How will the UK change when its people live to 100?

Recent reports suggest that half the children born in the UK today can expect to live to 100.

This will place different demands on our healthcare, social care and pension systems. But the full extent of the changes are unknown.

Will the UK remain a place where older people are valued or might they come to be viewed as a burden on society? Whatever the outcome, the socail fabric of the UK will change significantly in the coming decades as our population ages.

 

 

How does climate change cause migration?

Climate change, whether anthropogenic (man made), natural or both can accelerate processes such as desertification, coastal erosion and flooding. Here are some pictoral examples of where this is happening around the world:

http://ngm.nationalgeographic.com/earthpulse/enviro-migration-gallery?source=email_photo_20090917

Mudslides in Uganda lead to planned mass migration: a natural or man made phenomenon?

In early March 2010, a series of landslides in the hilly Bududa region of Uganda caused devastation: http://news.bbc.co.uk/1/hi/world/africa/8545005.stm.

Whilst the landslides themselves were triggered by heavy rain, it is thought that the removal of vegetation by human activity, e.g, clearance for farming, has contributed to the vulnerability of the slopes. Some areas were descried as being like giant cemeteries after the mud swept through: http://news.bbc.co.uk/1/hi/world/africa/8549909.stm

The landslides were big enough to be seen on satellite images: http://earthobservatory.nasa.gov/NaturalHazards/view.php?id=43130

This radio report helps explain the grief people are experienceing: http://www.bbc.co.uk/worldservice/africa/2010/03/100305_uganda.shtml

The government thinks that the area is too dangerous to live in and intends to resettle half a million people: http://news.bbc.co.uk/1/hi/world/africa/8556669.stm. It will remain to be seen whther this is a better response than trying to make the area less vulnerable to landslides in a country with a growing population and pressure on land.

Are Mexican migrant workers in the USA “superheroes”?

One project has attempted to change the way Americans look at their large Mexican migrant workforce. Often working in difficult conditions, in less popular and often poorly paid roles, they also send large amounts of money (known as remittances)back to their home countries. You can see the superheroes of New York here:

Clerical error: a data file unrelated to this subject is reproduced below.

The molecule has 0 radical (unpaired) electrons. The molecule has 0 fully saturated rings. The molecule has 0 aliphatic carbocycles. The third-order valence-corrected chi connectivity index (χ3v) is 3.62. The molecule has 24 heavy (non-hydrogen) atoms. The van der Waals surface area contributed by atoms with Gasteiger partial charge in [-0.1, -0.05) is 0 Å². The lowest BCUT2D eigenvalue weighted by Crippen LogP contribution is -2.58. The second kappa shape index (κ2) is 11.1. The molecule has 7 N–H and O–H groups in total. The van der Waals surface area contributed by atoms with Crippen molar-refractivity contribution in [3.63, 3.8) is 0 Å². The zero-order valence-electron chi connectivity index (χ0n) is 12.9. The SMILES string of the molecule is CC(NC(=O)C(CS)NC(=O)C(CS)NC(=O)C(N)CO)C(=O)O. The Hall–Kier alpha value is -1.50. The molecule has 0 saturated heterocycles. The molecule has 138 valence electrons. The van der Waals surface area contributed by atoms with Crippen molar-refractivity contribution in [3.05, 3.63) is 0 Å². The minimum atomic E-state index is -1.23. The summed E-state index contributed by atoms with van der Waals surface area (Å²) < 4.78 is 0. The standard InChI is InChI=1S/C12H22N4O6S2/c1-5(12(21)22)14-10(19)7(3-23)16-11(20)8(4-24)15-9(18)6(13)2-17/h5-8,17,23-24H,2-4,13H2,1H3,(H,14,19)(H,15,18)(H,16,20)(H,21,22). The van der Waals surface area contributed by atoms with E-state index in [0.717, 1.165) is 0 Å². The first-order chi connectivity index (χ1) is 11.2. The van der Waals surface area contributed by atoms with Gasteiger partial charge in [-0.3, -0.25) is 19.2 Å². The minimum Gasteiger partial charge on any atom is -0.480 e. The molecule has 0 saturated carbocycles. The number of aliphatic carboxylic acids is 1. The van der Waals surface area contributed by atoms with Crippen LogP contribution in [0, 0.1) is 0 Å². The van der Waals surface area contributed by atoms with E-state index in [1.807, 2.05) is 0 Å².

http://www.dulcepinzon.com/en_projects_superhero.htm

Is Dubai an “impossible place”?

Dubai, in the United Arab Emirates (UAE), has seen a massive boom in construction and investment since the 1990s. Many major projects have been built here, creating impressive landmarks, but there are some questions over whether Dubai is viable in the long term, as  there is limited oil money and much of the rest of the growth is funded by debt…..

The world’s tallest building is under construction in Dubai:

http://www.burjdubai.com/

Update from 2007:

http://news.bbc.co.uk/1/hi/world/middle_east/6910536.stm

Update from 2009:

http://news.bbc.co.uk/1/hi/world/middle_east/7798943.stm

In June 2008 there were plans for a rotating skyscraper:

http://news.bbc.co.uk/1/hi/world/middle_east/7472722.stm

In November 2009, markets were rocked when Dubai revealed that it may not be able to service its debt:

http://news.bbc.co.uk/1/hi/business/8382103.stm

Could sewage bring a sticky end to Dubai’s miracle expansion?

The city state of Dubai, in the United Arab Emirates, has experienced incredibly rapid growth in past decades. The infrastructure of Dubai, including the sewage system must also be improved to cope with the increased demand on these services, but will it happen in time?

http://news.bbc.co.uk/1/hi/world/middle_east/7663883.stm

What is a suitable age for retirement?

There have been ongoing arguments over whether people should be forced to retire and at what age. Many older people want the right to carry on working. The argument has become legal and recently the argument has swung in favour of the employes who want to keep working:

http://news.bbc.co.uk/1/hi/business/7629384.stm